Whole and intact grains should be approximately 1/4 of the daily plate, that is 1/4 of the amount that you eat each day. This can be rice, quinoa, oats, wheat, barley, buckwheat and many others. It is important to note that gluten allergies are moderately common, especially in neurodivergent folk. We’ll talk about that later in the allergens and intolerance section. Just note that if you are allergic or intolerant to gluten, that can include wheat, barley, rye and for some oats.

Modern western foods often make flour out of grains. So long as these are whole grain flour and not too processed, these are relatively healthy to eat. Often, though, flour is made of partial grain, bleached and very processed. This can exacerbate diabetes and or constipation.

Protein

Protein’s should be approximately 1/4 of your daily plate.

Protein comes in a few different forms, from meat from all animals (including birds and sea creatures), beans, nuts and grains. Protein is a unique family of molecules that we can break down to become most of our body parts.

Proteins are made up of various amino acids, which can be broken down further into peptides (this is a simplification). As we can’t make all of the amino acids directly, they need to be in the protein that we eat. Meat based protein automatically includes all of the proteins humans need. A meal that has all of the types of protein that we need is referred to as “complete protein”. Vegetarians and vegans need to consider if they have got the complete range. A quick system to get “complete protein” is the V*gan protein triangle: Grains, Legumes and Nuts; if you eat two of the three per 24 hour day, you can be confident you have complete protein.

Proteins are vitally important to basic body functions such as building muscles, bones and regarding mental health neurotransmitters [LINK]. If you are low on the amino acid tyrosine and tryptophan it can be hard to make essential neurotransmitters, which will cause brain fog, mood disregulation and difficulties initiating & completing tasks.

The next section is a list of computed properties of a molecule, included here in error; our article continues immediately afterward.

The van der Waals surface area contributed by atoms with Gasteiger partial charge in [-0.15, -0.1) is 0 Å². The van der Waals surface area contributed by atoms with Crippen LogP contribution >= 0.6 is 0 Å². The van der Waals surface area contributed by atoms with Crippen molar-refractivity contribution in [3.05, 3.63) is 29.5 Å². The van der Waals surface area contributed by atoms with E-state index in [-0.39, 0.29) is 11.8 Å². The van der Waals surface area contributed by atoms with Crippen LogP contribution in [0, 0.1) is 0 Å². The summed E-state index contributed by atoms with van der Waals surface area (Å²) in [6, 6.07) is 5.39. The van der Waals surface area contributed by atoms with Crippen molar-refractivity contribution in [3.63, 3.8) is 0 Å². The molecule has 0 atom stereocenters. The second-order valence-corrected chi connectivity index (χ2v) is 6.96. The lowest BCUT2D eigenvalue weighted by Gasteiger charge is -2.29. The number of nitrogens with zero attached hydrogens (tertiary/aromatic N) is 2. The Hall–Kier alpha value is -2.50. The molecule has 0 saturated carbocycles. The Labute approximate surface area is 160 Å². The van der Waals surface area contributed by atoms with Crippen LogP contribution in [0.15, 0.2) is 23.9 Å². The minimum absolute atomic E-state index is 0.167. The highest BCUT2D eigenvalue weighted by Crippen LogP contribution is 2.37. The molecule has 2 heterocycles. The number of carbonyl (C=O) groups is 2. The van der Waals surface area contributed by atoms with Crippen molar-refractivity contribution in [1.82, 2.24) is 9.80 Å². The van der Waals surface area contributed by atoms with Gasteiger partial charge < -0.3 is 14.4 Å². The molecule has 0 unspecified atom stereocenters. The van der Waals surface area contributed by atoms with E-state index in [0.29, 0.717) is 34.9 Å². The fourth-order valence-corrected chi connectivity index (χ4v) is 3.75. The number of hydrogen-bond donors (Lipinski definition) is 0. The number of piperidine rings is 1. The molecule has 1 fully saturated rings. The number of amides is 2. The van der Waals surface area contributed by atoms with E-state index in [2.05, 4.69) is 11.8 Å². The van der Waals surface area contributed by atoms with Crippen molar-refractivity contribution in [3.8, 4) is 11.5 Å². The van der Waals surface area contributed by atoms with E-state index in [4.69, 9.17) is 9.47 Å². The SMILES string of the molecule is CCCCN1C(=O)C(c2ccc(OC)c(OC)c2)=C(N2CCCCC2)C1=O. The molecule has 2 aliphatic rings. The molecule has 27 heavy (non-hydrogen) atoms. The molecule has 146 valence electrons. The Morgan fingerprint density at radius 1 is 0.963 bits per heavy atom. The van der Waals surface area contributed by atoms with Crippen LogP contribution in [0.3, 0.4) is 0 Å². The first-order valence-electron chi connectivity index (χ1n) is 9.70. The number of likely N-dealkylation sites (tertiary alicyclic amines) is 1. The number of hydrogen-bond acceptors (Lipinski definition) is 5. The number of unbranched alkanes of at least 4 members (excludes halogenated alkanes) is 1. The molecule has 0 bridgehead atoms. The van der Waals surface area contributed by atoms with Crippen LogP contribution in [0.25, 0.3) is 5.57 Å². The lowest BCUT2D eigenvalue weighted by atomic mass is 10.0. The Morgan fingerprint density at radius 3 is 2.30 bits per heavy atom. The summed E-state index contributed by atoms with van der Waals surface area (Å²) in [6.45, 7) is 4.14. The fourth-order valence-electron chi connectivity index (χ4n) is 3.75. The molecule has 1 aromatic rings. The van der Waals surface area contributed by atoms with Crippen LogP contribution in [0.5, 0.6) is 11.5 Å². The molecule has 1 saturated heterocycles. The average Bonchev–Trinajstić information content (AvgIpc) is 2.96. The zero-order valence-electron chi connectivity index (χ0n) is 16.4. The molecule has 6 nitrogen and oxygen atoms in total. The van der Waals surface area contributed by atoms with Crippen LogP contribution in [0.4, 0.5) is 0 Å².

The Keto Diet is a high protein and low sugar diet that can be positively effective for certain kinds of diabetes and epilepsy. Some people have found that it dramatically improves some hard to treat forms of mental health ill symptoms when no other treatments have worked well.

Healthy Oils

A good diet has a moderate amount of healthy oil, generally from plants. Good examples are olive, canola, soy, corn, sunflower and peanut (if you aren’t allergic).

Not all oils are good for us. Oils that are partially hydrogenated contain unhealthy trans fats. Looking at the label on the oil container will ist the ratio of trans fats per 100 mL serve, which allows you to compare that oil to others.

Low fat doesn’t automatically mean healthy – the type of oil and fat is more important than the quantity.

Water

Water is an essential part of your daily plate. It can be found in various forms, such as from the just water, fruit juice, tea, coffee, soft drinks etc. However, when the water isn’t pure, it is important to consider what the other components are. Drinks that have high levels of sugar, caffeine or other ingredients may be having other effects on your body.

We will talk more specifically about caffeine, sugar and sugar replacements later.

The commonly quoted “2 Litres of water per day per person” is not scientifically accurate. It was a misreading from an estimate made many decades ago. The true answer of how much water you need to drink per day requires information about how much you weigh, what kind of metabolism you have, what kind of exersion you are doing, and what is the environment you are in when you are doing that. For example, a child who weighs 20 kg and is sitting at home in air conditioned comfort playing board games won’t need as much water in that day as a person who weighs 100 kg and is carrying tons of bricks outdoors on a hot, dry 37 degree celcius day. That means that the range of water on your daily plate can range from 0.5 L to 3 L in a day. The most common healthy amount is about 1.5 L.

Stay Active
The difference between being sedentary and fit is 2 hours of exercise per week. That exercise can be broken up to be daily, or in one single 2 hour session. Exercise, here, is being defined as any activity that increases your hear and breathing rate, ideally that makes you feel warmer.